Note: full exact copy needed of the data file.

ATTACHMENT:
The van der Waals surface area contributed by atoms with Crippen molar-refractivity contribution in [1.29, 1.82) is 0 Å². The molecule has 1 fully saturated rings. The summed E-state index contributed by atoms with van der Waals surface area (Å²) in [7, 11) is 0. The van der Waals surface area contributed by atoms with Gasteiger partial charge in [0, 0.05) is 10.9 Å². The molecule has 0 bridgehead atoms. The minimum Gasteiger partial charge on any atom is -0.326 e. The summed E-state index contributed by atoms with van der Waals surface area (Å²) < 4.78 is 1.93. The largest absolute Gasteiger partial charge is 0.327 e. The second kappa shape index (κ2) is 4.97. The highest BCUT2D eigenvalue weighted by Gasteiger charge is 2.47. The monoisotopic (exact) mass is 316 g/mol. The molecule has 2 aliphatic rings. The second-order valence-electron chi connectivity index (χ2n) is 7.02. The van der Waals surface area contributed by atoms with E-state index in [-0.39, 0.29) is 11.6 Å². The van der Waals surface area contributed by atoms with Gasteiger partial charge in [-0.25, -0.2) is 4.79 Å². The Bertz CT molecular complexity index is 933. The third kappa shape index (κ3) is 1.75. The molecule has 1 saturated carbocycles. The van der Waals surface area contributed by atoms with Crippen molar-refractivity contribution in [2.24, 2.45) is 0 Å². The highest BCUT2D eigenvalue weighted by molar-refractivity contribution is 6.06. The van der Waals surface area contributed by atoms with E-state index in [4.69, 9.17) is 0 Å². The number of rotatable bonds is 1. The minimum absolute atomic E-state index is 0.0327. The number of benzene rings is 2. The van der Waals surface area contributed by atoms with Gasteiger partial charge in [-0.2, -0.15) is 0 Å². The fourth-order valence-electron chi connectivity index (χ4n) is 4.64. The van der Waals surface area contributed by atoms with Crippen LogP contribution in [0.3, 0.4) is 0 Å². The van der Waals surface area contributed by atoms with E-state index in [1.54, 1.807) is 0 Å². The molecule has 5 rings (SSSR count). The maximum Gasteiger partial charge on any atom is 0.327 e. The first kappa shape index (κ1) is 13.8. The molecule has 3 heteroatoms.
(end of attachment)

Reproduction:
The van der Waals surface area contributed by atoms with Crippen molar-refractivity contribution in [1.29, 1.82) is 0 Å². The molecule has 1 fully saturated rings. The summed E-state index contributed by atoms with van der Waals surface area (Å²) in [7, 11) is 0. The van der Waals surface area contributed by atoms with Gasteiger partial charge in [0, 0.05) is 10.9 Å². The molecule has 0 bridgehead atoms. The minimum Gasteiger partial charge on any atom is -0.326 e. The summed E-state index contributed by atoms with van der Waals surface area (Å²) < 4.78 is 1.93. The largest absolute Gasteiger partial charge is 0.327 e. The second kappa shape index (κ2) is 4.97. The highest BCUT2D eigenvalue weighted by Gasteiger charge is 2.47. The monoisotopic (exact) mass is 316 g/mol. The molecule has 2 aliphatic rings. The second-order valence-electron chi connectivity index (χ2n) is 7.02. The van der Waals surface area contributed by atoms with E-state index in [-0.39, 0.29) is 11.6 Å². The van der Waals surface area contributed by atoms with Gasteiger partial charge in [-0.25, -0.2) is 4.79 Å². The Bertz CT molecular complexity index is 933. The third kappa shape index (κ3) is 1.75. The molecule has 1 saturated carbocycles. The van der Waals surface area contributed by atoms with Crippen molar-refractivity contribution in [2.24, 2.45) is 0 Å². The highest BCUT2D eigenvalue weighted by molar-refractivity contribution is 6.06. The van der Waals surface area contributed by atoms with E-state index in [4.69, 9.17) is 0 Å². The number of rotatable bonds is 1. The minimum absolute atomic E-state index is 0.0327. The number of benzene rings is 2. The van der Waals surface area contributed by atoms with Gasteiger partial charge in [-0.2, -0.15) is 0 Å². The fourth-order valence-electron chi connectivity index (χ4n) is 4.64. The van der Waals surface area contributed by atoms with Crippen LogP contribution in [0.3, 0.4) is 0 Å². The van der Waals surface area contributed by atoms with E-state index in [1.54, 1.807) is 0 Å². The molecule has 5 rings (SSSR count). The maximum Gasteiger partial charge on any atom is 0.327 e. The first kappa shape index (κ1) is 13.8. The molecule has 3 heteroatoms.